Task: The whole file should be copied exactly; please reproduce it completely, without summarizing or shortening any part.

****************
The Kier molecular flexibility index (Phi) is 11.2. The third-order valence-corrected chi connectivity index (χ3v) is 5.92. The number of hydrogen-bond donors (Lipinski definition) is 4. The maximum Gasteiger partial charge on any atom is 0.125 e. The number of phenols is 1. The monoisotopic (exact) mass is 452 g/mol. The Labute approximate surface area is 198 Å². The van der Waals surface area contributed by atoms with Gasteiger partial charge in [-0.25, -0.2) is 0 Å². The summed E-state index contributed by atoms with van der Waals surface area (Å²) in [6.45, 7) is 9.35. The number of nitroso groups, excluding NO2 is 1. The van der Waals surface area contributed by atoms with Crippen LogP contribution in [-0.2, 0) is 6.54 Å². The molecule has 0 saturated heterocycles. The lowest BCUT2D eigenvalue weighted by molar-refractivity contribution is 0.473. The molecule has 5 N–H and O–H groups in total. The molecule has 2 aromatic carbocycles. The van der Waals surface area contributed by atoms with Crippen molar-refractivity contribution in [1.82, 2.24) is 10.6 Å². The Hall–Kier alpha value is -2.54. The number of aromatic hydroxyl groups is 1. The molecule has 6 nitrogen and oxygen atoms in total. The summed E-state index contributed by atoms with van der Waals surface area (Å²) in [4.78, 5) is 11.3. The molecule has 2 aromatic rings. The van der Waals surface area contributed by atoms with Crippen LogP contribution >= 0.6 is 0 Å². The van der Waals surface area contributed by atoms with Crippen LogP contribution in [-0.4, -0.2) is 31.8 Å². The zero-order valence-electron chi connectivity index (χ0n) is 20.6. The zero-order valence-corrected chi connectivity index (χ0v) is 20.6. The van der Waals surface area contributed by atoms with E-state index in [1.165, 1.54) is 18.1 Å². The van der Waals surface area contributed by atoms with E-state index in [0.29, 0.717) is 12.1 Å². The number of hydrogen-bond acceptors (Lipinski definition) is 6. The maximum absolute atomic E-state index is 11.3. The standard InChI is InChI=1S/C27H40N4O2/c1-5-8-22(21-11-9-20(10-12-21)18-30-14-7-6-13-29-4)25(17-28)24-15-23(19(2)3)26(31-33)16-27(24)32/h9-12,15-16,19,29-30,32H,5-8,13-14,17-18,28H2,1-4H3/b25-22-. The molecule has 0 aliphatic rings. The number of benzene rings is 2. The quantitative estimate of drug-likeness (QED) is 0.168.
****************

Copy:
The Kier molecular flexibility index (Phi) is 11.2. The third-order valence-corrected chi connectivity index (χ3v) is 5.92. The number of hydrogen-bond donors (Lipinski definition) is 4. The maximum Gasteiger partial charge on any atom is 0.125 e. The number of phenols is 1. The monoisotopic (exact) mass is 452 g/mol. The Labute approximate surface area is 198 Å². The van der Waals surface area contributed by atoms with Gasteiger partial charge in [-0.25, -0.2) is 0 Å². The summed E-state index contributed by atoms with van der Waals surface area (Å²) in [6.45, 7) is 9.35. The number of nitroso groups, excluding NO2 is 1. The van der Waals surface area contributed by atoms with Crippen LogP contribution in [-0.2, 0) is 6.54 Å². The molecule has 0 saturated heterocycles. The lowest BCUT2D eigenvalue weighted by molar-refractivity contribution is 0.473. The molecule has 5 N–H and O–H groups in total. The molecule has 2 aromatic carbocycles. The van der Waals surface area contributed by atoms with Crippen molar-refractivity contribution in [1.82, 2.24) is 10.6 Å². The Hall–Kier alpha value is -2.54. The number of aromatic hydroxyl groups is 1. The molecule has 6 nitrogen and oxygen atoms in total. The summed E-state index contributed by atoms with van der Waals surface area (Å²) in [4.78, 5) is 11.3. The molecule has 2 aromatic rings. The van der Waals surface area contributed by atoms with Crippen LogP contribution >= 0.6 is 0 Å². The van der Waals surface area contributed by atoms with Crippen LogP contribution in [-0.4, -0.2) is 31.8 Å². The zero-order valence-electron chi connectivity index (χ0n) is 20.6. The zero-order valence-corrected chi connectivity index (χ0v) is 20.6. The van der Waals surface area contributed by atoms with E-state index in [1.165, 1.54) is 18.1 Å². The van der Waals surface area contributed by atoms with E-state index in [0.29, 0.717) is 12.1 Å². The number of hydrogen-bond acceptors (Lipinski definition) is 6. The maximum absolute atomic E-state index is 11.3. The standard InChI is InChI=1S/C27H40N4O2/c1-5-8-22(21-11-9-20(10-12-21)18-30-14-7-6-13-29-4)25(17-28)24-15-23(19(2)3)26(31-33)16-27(24)32/h9-12,15-16,19,29-30,32H,5-8,13-14,17-18,28H2,1-4H3/b25-22-. The molecule has 0 aliphatic rings. The number of benzene rings is 2. The quantitative estimate of drug-likeness (QED) is 0.168.